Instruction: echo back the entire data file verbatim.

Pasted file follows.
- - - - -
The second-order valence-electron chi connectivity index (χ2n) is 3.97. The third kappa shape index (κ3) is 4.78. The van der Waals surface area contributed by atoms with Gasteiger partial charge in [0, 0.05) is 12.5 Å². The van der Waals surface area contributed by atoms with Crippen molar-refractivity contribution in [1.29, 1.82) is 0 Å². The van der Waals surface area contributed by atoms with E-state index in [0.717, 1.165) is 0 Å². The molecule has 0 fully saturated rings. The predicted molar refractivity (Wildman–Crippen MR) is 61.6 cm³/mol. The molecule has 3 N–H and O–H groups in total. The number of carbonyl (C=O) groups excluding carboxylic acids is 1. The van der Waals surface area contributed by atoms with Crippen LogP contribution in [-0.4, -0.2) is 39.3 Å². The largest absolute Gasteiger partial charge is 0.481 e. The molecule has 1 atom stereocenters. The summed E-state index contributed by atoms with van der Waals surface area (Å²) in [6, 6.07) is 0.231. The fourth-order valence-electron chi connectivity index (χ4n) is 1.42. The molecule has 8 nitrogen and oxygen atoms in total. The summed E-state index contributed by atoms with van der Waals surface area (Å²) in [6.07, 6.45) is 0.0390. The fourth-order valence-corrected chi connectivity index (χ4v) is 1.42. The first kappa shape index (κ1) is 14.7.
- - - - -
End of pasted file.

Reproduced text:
The second-order valence-electron chi connectivity index (χ2n) is 3.97. The third kappa shape index (κ3) is 4.78. The van der Waals surface area contributed by atoms with Gasteiger partial charge in [0, 0.05) is 12.5 Å². The van der Waals surface area contributed by atoms with Crippen molar-refractivity contribution in [1.29, 1.82) is 0 Å². The van der Waals surface area contributed by atoms with E-state index in [0.717, 1.165) is 0 Å². The molecule has 0 fully saturated rings. The predicted molar refractivity (Wildman–Crippen MR) is 61.6 cm³/mol. The molecule has 3 N–H and O–H groups in total. The number of carbonyl (C=O) groups excluding carboxylic acids is 1. The van der Waals surface area contributed by atoms with Crippen LogP contribution in [-0.4, -0.2) is 39.3 Å². The largest absolute Gasteiger partial charge is 0.481 e. The molecule has 1 atom stereocenters. The summed E-state index contributed by atoms with van der Waals surface area (Å²) in [6, 6.07) is 0.231. The fourth-order valence-electron chi connectivity index (χ4n) is 1.42. The molecule has 8 nitrogen and oxygen atoms in total. The summed E-state index contributed by atoms with van der Waals surface area (Å²) in [6.07, 6.45) is 0.0390. The fourth-order valence-corrected chi connectivity index (χ4v) is 1.42. The first kappa shape index (κ1) is 14.7.